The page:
To preserve exhibits in the long term, the right climate is essential. Factors influencing the aging and decay of exhibits are temperature, humidity, light and air pollutants, as well as molds and microorganisms. The risks for individual works of art can be assessed on the basis of damage functions.

Documenting damage processes via micro-monitoring using imaging techniques (structured light scanner, high-resolution macro-photography, etc.) plays an essential role because each work of art is unique, made from different materials and has an history and specific microclimate of its own which must be assessed directly where the work of art is located. Since further aspects regarding the condition of the building envelope and safety also require consideration, a comprehensive approach is essential.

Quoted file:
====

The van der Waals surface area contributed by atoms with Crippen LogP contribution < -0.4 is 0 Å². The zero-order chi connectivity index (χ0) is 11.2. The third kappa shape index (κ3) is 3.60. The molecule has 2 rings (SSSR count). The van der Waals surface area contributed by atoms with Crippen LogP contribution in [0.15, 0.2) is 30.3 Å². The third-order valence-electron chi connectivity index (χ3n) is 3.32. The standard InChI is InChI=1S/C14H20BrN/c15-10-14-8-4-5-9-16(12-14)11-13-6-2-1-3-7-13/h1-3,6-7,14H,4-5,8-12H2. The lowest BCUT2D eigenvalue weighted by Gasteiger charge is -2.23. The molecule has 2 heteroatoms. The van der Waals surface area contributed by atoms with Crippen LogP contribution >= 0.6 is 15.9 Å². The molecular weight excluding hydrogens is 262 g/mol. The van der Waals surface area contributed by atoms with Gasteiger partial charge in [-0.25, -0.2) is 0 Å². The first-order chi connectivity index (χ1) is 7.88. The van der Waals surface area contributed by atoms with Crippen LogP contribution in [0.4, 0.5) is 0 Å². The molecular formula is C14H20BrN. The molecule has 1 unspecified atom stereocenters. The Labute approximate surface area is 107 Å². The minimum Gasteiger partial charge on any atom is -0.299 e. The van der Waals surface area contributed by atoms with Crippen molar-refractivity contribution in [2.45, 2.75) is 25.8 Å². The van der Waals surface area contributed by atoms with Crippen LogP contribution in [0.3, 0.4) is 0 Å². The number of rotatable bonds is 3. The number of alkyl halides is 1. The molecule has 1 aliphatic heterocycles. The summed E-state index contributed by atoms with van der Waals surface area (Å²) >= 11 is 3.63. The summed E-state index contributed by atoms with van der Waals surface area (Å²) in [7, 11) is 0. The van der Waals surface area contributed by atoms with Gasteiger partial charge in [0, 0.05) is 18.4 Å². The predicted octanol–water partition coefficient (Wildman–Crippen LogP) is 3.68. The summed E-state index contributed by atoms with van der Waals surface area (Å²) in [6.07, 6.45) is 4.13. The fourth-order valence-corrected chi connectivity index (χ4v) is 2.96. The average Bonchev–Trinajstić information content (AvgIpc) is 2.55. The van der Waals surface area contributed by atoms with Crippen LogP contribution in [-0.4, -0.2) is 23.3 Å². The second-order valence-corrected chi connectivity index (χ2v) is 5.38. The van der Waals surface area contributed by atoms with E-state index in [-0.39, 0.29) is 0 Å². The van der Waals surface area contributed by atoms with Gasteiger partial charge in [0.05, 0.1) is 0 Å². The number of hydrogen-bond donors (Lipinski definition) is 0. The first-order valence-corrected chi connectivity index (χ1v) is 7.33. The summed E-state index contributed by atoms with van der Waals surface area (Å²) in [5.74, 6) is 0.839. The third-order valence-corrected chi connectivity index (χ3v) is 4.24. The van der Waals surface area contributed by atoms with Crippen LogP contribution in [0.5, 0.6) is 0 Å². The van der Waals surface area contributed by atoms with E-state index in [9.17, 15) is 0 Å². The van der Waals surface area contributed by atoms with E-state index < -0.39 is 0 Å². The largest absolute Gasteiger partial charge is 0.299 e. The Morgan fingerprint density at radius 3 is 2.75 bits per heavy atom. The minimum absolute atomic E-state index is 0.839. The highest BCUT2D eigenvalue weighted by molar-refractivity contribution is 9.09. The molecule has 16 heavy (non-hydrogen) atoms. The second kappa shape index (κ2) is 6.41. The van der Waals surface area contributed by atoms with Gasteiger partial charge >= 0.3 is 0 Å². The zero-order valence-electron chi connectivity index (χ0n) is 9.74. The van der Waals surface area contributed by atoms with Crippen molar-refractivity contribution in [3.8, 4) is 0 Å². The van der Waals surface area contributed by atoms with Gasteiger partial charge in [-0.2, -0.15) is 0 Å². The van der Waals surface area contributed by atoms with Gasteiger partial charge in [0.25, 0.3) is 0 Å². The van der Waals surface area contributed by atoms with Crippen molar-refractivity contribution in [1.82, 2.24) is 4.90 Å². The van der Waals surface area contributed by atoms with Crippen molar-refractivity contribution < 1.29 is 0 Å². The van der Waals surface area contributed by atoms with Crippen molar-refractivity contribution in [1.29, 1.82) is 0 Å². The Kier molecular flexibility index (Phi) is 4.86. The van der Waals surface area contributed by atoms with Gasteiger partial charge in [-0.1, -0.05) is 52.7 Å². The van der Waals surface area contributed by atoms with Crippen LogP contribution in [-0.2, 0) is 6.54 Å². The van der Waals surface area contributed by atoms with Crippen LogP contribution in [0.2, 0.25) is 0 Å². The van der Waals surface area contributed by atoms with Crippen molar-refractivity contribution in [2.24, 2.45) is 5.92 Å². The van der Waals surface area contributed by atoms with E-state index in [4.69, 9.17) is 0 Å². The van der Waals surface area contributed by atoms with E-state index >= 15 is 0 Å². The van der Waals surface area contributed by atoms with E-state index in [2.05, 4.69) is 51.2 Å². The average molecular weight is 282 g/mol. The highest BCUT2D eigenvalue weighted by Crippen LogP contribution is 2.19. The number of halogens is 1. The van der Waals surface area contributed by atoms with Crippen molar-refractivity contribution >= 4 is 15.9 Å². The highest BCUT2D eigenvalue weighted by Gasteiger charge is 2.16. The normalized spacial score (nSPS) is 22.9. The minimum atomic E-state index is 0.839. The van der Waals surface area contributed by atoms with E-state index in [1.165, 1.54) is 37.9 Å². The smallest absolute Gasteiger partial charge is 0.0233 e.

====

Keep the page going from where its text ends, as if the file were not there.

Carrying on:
Assessing risks associated with the indoor climate
© Fraunhofer IBP
Assessing risks associated with the indoor climate.

Simulating the climate inside historical buildings

With the hygrothermal simulation software WUFI® Plus, scientists can simulate in advance the indoor climate and different strategies for controlling the climate inside historical buildings. This makes climatic processes understandable and enables the effects of passive or active measures to be evaluated in terms of benefits, risks and energy requirements.

The geometry of a building, its structural design, material properties, as well as the outdoor climate and other influencing factors such as the air exchange rate, climate control and visitor numbers are required as input data.